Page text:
+ If the zone is resolvable yet the particular name is not, then a
     client can discard the transaction rather than retrying and
     creating undesirable load on the network.
   + While positive DNS results are usually cached, the lack of a
     result is not cached.  Thus, unnecessary inability to resolve
     creates an undesirable load on the net.
   + All names in the zone may not resolve to addresses within the
     detached network.  This becomes more likely over time.  Thus a
     basic assumption of the myth often becomes untrue.
 It is important that there be nameservers able to be queried,
 available always, for all forward zones.

4. Unreachable servers

 Another class of problems is caused by listing servers that cannot be
 reached from large parts of the network.  This could be listing the
 name of a machine that is completely isolated behind a firewall, or
 just a secondary address on a dual homed machine which is not
 accessible from outside.  The names of servers listed in NS records
 should resolve to addresses which are reachable from the region to
 which the NS records are being returned.  Including addresses which
 most of the network cannot reach does not add any reliability, and
 causes several problems, which may, in the end, lower the reliability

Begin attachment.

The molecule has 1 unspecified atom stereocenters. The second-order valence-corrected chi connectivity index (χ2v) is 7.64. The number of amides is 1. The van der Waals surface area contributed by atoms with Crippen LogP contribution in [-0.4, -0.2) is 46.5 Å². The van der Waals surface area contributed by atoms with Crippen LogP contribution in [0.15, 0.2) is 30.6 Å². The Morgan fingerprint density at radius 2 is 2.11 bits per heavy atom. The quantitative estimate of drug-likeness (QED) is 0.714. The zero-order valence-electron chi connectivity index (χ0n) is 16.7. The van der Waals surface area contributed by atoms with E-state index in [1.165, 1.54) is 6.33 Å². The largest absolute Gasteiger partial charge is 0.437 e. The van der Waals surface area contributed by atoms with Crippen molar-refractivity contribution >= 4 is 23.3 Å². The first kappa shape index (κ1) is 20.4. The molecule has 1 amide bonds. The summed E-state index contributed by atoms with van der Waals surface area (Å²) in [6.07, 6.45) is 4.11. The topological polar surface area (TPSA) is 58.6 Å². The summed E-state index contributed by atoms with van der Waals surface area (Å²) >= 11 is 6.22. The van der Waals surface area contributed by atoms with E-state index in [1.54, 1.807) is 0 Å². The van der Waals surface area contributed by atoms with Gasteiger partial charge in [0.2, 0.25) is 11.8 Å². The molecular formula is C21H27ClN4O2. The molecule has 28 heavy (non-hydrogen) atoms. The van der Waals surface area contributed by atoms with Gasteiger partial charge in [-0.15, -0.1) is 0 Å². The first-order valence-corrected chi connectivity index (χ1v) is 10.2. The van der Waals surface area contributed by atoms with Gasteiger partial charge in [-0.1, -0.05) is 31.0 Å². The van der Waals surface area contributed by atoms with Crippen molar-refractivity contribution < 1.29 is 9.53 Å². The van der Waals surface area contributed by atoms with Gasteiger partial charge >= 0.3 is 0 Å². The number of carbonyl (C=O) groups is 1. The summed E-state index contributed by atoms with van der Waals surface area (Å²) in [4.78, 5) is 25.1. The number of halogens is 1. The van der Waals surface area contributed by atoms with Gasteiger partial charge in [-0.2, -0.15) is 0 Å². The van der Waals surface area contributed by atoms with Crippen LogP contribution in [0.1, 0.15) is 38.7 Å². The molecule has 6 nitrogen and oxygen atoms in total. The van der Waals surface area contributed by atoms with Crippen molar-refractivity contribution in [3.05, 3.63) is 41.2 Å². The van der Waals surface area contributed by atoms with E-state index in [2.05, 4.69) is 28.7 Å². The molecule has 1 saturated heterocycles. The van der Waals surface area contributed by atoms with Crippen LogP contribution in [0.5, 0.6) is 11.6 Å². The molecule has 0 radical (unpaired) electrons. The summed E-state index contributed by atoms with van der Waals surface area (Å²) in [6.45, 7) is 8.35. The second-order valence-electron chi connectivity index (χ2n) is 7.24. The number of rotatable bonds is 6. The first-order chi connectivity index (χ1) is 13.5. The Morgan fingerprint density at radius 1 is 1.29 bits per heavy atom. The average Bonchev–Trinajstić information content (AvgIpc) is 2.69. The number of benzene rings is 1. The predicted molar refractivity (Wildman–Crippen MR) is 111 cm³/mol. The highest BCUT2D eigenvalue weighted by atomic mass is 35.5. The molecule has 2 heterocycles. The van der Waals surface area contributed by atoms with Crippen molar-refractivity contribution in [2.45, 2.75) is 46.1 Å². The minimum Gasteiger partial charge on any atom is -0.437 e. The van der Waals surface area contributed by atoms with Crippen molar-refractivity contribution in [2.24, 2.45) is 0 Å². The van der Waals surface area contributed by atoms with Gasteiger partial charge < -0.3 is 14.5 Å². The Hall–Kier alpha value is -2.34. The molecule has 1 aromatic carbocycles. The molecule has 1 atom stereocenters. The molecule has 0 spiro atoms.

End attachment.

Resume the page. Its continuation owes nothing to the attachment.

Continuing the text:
of the zone.
 First, the only way the resolvers can determine that these addresses
 are, in fact, unreachable, is to try them.  They then need to wait on
 a lack of response timeout (or occasionally an ICMP error response)
 to know that the address cannot be used.  Further, even that is
 generally indistinguishable from a simple packet loss, so the
 sequence must be repeated, several times, to give any real evidence
 of an unreachable server.  All of this probing and timeout may take
 sufficiently long that the original client program or user will
 decide that no answer is available, leading to an apparent failure of
 the zone.  Additionally, the whole thing needs to be repeated from
 time to time to distinguish a permanently unreachable server from a
 temporarily unreachable one.

Elz, et al. Best Current Practice [Page 5] RFC 2182 Selection and Operation of Secondary DNS Servers July 1997

 And finally, all these steps will potentially need to be done by
 resolvers all over the network.  This will increase the traffic, and
 probably the load on the filters at whatever firewall is blocking
 this access.  All of this additional load does no more than
 effectively lower the reliability of the service.

4.1. Servers behind intermittent connections

 A similar problem occurs with DNS servers located in parts of the net
 that are often disconnected from the Internet as a whole.  For
 example, those which connect via an intermittent connection that is
 often down.  Such servers should usually be treated as if they were
 behind a firewall, and unreachable to the network at any time.